NIC Teaming Yes Yes Yes
Network Load Balancing Procure NSX or Cisco Appliance Yes
Virtual Switch Extension Yes Yes
Physical Switch Connectivity
EtherChannel Yes Yes Yes
Load Balancing Algorithms
Port Monitoring Yes Yes Yes
Third party Hardware load balancing Yes Yes
Traffic Management Features
Bandwidth Limiting Yes Yes
Traffic Monitoring Yes Yes
Security Features
Port Security Yes Yes Yes
Private VLANs Yes Yes
Management Features
Manageability Yes Yes Yes
Third Party APIs Yes Yes
Port Policy Yes Yes Yes
Netflow Yes* Yes* Yes
Syslog Yes** Yes** Yes
SNMP Yes Yes Yes

* Experimental Support

** Virtual switch network syslog information is exported and included with VMware ESX events.

References:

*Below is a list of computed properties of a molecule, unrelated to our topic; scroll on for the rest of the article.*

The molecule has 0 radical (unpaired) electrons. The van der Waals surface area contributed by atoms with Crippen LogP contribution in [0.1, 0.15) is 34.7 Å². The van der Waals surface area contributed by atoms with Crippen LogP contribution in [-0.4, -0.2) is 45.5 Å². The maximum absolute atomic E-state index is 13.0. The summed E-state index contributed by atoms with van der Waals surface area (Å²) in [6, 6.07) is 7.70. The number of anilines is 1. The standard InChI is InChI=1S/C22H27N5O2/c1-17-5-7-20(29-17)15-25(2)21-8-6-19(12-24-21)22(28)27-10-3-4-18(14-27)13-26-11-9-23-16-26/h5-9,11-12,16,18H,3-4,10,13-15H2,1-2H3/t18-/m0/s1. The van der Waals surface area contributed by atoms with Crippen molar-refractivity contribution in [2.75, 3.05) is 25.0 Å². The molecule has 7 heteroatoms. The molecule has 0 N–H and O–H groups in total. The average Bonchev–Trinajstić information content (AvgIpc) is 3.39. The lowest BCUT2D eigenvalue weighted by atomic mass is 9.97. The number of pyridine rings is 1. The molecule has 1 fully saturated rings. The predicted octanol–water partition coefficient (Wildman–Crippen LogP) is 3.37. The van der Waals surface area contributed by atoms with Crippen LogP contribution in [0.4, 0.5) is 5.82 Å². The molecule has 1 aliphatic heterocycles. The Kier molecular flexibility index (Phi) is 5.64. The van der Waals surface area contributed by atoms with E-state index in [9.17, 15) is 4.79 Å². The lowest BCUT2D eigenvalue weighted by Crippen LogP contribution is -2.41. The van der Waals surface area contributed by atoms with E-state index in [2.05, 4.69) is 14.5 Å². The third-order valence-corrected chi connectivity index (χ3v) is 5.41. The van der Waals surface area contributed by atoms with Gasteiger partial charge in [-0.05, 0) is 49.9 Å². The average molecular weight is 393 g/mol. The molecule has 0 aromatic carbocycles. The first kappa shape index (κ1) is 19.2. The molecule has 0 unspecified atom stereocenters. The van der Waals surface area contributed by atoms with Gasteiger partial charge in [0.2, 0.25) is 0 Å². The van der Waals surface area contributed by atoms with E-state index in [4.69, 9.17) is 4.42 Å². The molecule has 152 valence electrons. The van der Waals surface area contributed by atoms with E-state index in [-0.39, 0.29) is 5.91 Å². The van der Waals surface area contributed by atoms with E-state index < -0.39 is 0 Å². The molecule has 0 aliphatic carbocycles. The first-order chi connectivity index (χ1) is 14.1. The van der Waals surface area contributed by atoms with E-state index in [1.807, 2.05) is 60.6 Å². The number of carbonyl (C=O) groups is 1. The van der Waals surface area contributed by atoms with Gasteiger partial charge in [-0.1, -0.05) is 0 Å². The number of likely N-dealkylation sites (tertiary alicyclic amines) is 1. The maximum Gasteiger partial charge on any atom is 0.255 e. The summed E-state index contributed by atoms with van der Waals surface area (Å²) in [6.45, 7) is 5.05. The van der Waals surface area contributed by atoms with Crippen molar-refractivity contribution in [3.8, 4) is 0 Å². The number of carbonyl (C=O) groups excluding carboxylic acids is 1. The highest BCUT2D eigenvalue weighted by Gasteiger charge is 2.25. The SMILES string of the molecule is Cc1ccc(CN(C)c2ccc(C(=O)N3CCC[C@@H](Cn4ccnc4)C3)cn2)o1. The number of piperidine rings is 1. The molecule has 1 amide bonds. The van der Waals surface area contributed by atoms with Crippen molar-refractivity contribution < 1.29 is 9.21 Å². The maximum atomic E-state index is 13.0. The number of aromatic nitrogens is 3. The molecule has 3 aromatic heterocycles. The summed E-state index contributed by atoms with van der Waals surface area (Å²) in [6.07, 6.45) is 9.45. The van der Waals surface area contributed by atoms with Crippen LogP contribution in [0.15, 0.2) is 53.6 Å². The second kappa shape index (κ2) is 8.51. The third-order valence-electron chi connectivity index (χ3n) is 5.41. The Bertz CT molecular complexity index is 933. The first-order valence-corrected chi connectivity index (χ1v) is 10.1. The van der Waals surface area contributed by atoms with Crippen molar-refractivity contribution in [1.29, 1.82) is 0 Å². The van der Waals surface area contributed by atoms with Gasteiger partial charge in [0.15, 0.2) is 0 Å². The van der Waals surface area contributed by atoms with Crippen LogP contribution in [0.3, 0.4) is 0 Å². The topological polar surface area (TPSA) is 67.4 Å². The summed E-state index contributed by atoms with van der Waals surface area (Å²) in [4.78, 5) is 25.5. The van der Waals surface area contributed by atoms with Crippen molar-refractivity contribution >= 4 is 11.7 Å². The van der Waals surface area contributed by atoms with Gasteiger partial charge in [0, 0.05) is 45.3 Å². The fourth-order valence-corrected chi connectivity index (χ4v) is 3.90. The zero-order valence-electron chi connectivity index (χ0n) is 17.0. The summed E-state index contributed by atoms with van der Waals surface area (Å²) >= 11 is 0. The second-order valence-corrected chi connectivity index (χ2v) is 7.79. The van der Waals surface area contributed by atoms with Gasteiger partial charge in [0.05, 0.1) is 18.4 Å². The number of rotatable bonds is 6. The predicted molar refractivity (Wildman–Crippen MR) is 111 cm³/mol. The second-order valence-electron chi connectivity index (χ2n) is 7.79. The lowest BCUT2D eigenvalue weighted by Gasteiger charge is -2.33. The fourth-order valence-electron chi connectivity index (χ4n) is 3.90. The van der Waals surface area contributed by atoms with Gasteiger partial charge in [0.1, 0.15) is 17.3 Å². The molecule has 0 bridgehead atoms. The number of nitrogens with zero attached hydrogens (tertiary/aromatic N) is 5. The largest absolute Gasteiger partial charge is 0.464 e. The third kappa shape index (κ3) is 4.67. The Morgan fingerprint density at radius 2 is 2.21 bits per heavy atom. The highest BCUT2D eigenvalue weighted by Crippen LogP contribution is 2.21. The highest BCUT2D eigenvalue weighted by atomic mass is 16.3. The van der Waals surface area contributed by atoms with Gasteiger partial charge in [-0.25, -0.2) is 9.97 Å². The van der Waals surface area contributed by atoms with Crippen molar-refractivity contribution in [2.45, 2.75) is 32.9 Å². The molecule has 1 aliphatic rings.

VMware Distributed Switch

VMware NSX

Microsoft System Center Features 

Related Articles:

Understanding Network Virtualization in SCVMM 2012 R2

Cisco Nexus 1000V Switch for Microsoft Hyper-V

How to implement hardware load balancer in SCVMM

Understanding VLAN, Trunk, NIC Teaming, Virtual Switch Configuration in Hyper-v Server 2012 R2

vSphere 5.5 is Catching Up with Hyper-v 2012 R2

Is VMware catching up with Microsoft? Yes you heard correct. I said “VMware is catching up with Microsoft” VMware released a latest update vSphere 5.5 to catch up with Microsoft Windows server 2012 R2. Here is a short comparison of VMware improvement to catch up with Hyper-v 2012 R2.

Options

vSphere 5.5

Hyper-v 2012 R2

Host CPU Core

320 (Previous version 160)

320

vCPU/Host

2048

2,048

vCPU/Guest

64 (Previous version 8)

64

Host Memory

4TB (Previous version 2TB)

4TB

vRAM/VM

1TB (Previous version 32GB)

1TB

VM/Host

2048 (previous version512)